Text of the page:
Details

Leading in Health Care Organizations: Improving Safety, Satisfaction and Financial Performance
Type: Book
ISBN: 978-1-78190-633-0

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Book part
Publication date: 11 November 2019

Esther Njoku, Huub Ruël, Hefin Rowlands, Linda Evans and Michael Murdoch

There is currently a proliferation of digital analytics and machine/artificial intelligence productivity tools for creating and sustaining competitive advantage through…

Abstract

There is currently a proliferation of digital analytics and machine/artificial intelligence productivity tools for creating and sustaining competitive advantage through strategic flexibility. Transformational e-HRM enables organizations to achieve and sustain competitive advantage through exploitation of these new productivity tools and approaches. However, it has been observed that many organizations have not been able to realize this. Using findings from an empirical exploration of e-HRM’s contribution to sustaining business performance, derived through an interpretative phenomenological analysis of a single case study, we propose in this chapter that for organizations to leverage the productivity gains of implementing Transformational e-HRM, HR and frontline managers require access to readily available artificial intelligence productivity tools. For e-HRM to contribute to sustaining business performance, we add to strategic flexibility theory that this can be realized by using e-HRM to enable strategic flexibility and adaptive capability. As we propose that it will be about organizations using the strategic capability derived by using Transformational e-HRM to create flexible and adaptive organizations. Its implications for practice are stated.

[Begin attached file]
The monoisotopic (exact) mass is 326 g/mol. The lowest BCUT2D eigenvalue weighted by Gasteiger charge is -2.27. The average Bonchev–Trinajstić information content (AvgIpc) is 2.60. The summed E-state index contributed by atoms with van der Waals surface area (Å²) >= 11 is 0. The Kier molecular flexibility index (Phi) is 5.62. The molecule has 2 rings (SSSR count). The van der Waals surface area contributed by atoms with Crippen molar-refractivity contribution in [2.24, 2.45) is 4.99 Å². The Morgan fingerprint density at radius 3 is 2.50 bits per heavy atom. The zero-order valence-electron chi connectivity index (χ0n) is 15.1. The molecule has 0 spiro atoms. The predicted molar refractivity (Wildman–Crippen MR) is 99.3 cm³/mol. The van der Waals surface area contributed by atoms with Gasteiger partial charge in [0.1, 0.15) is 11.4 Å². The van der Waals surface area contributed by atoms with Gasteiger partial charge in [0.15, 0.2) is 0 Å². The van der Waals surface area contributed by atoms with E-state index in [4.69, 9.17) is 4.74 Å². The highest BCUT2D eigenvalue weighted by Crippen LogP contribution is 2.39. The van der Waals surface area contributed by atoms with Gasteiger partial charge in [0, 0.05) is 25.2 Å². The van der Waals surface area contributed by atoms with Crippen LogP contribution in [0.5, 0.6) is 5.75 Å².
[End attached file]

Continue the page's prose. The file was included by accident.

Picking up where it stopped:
Details

HRM 4.0 For Human-Centered Organizations
Type: Book
ISBN: 978-1-78973-535-2

Keywords

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Article
Publication date: 4 January 2011

Raymond Caldwell

A place in the boardroom is often considered a necessary if not sufficient condition for HR directors to exercise strategic influence on business decision‐making. The…

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4204

Abstract

Purpose

A place in the boardroom is often considered a necessary if not sufficient condition for HR directors to exercise strategic influence on business decision‐making. The purpose of the paper is to explore the perceived importance of HR boardroom representation, both in a formal and symbolic sense, and to what extent HR directors can exercise strategic influence without it?

Design/methodology/approach

Evidence is explored from a survey of 1,188 UK HR practitioners, including 255 board members, and a series of follow‐up interviews with 16 HR directors.

Findings

Analysis of the survey findings suggests that boardroom versus non‐boardroom representation of HR appears to matter in four key areas: board members believe they have greater involvement and influence in business planning processes; they have more positive perceptions of the overall performance of HR; they give higher ratings of CEO perceptions of the HR function; and they believe they achieve greater integration of HR strategy with business strategy.

Research limitations/implications

While there are increasingly other formal mechanisms and forums (e.g. executive committees, personal networks) outside the boardroom for HR directors to exercise their influence, it appears that the “symbolic capital” of boardroom recognition and esteem still retains enormous significance and rhetorical appeal for the HR profession.

Originality/value

The paper seeks to reframe the debates on the relative importance of HR boardroom versus executive committee representation as forums of strategic influence, by focusing on the continued symbolic significance of boardroom representation. It is concluded that a reworking of Bourdieu's concept of “symbolic capital” (i.e. professional esteem, recognition, status, or respect) as board capital may be useful in reframing future research on HR boardroom representation.

Details

Employee Relations, vol. 33 no. 1
Type: Research Article
ISSN: 0142-5455

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Article
Publication date: 1 May 2009

Abang Ekhsan Abang Othman

The purpose of this paper is to examine the strategic integration of HRM practices with business/corporate strategy in the context of its applications and processes in two…